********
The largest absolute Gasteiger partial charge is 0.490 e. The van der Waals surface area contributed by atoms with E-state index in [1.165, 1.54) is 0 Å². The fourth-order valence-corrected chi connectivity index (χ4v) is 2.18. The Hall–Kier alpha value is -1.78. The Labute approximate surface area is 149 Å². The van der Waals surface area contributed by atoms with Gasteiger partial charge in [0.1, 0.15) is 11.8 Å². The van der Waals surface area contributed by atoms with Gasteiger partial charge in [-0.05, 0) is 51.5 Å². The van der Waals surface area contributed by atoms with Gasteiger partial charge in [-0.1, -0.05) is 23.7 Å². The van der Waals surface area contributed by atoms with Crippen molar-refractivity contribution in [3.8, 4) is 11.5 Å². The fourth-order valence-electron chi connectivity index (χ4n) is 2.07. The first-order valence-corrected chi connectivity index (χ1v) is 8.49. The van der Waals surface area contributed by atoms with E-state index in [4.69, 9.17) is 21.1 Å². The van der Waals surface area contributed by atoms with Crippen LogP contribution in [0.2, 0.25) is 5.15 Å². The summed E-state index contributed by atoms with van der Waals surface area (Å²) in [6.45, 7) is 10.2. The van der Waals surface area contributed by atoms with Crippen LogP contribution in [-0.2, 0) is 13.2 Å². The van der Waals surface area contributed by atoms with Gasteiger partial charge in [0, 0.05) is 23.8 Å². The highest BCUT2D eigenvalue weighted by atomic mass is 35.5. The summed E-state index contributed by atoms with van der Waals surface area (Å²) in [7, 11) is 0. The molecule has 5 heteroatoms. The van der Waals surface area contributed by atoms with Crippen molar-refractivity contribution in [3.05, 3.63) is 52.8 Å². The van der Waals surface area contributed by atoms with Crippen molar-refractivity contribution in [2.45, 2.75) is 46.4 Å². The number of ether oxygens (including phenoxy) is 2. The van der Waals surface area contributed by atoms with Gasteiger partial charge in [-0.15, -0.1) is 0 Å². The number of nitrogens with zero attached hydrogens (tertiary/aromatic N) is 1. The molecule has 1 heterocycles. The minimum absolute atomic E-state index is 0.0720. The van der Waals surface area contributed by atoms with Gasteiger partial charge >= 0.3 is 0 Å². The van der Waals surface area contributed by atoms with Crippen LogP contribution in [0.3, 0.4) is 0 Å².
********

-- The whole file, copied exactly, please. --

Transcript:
The largest absolute Gasteiger partial charge is 0.490 e. The van der Waals surface area contributed by atoms with E-state index in [1.165, 1.54) is 0 Å². The fourth-order valence-corrected chi connectivity index (χ4v) is 2.18. The Hall–Kier alpha value is -1.78. The Labute approximate surface area is 149 Å². The van der Waals surface area contributed by atoms with Gasteiger partial charge in [0.1, 0.15) is 11.8 Å². The van der Waals surface area contributed by atoms with Gasteiger partial charge in [-0.05, 0) is 51.5 Å². The van der Waals surface area contributed by atoms with Gasteiger partial charge in [-0.1, -0.05) is 23.7 Å². The van der Waals surface area contributed by atoms with Crippen molar-refractivity contribution in [3.8, 4) is 11.5 Å². The fourth-order valence-electron chi connectivity index (χ4n) is 2.07. The first-order valence-corrected chi connectivity index (χ1v) is 8.49. The van der Waals surface area contributed by atoms with E-state index in [4.69, 9.17) is 21.1 Å². The van der Waals surface area contributed by atoms with Crippen LogP contribution in [0.2, 0.25) is 5.15 Å². The summed E-state index contributed by atoms with van der Waals surface area (Å²) in [6.45, 7) is 10.2. The van der Waals surface area contributed by atoms with Crippen LogP contribution in [-0.2, 0) is 13.2 Å². The van der Waals surface area contributed by atoms with Gasteiger partial charge in [0, 0.05) is 23.8 Å². The highest BCUT2D eigenvalue weighted by atomic mass is 35.5. The summed E-state index contributed by atoms with van der Waals surface area (Å²) in [7, 11) is 0. The molecule has 5 heteroatoms. The van der Waals surface area contributed by atoms with Crippen molar-refractivity contribution in [3.05, 3.63) is 52.8 Å². The van der Waals surface area contributed by atoms with Crippen molar-refractivity contribution in [2.45, 2.75) is 46.4 Å². The number of ether oxygens (including phenoxy) is 2. The van der Waals surface area contributed by atoms with Gasteiger partial charge in [-0.15, -0.1) is 0 Å². The number of nitrogens with zero attached hydrogens (tertiary/aromatic N) is 1. The molecule has 1 heterocycles. The minimum absolute atomic E-state index is 0.0720. The van der Waals surface area contributed by atoms with Gasteiger partial charge >= 0.3 is 0 Å². The van der Waals surface area contributed by atoms with Crippen LogP contribution in [0.3, 0.4) is 0 Å².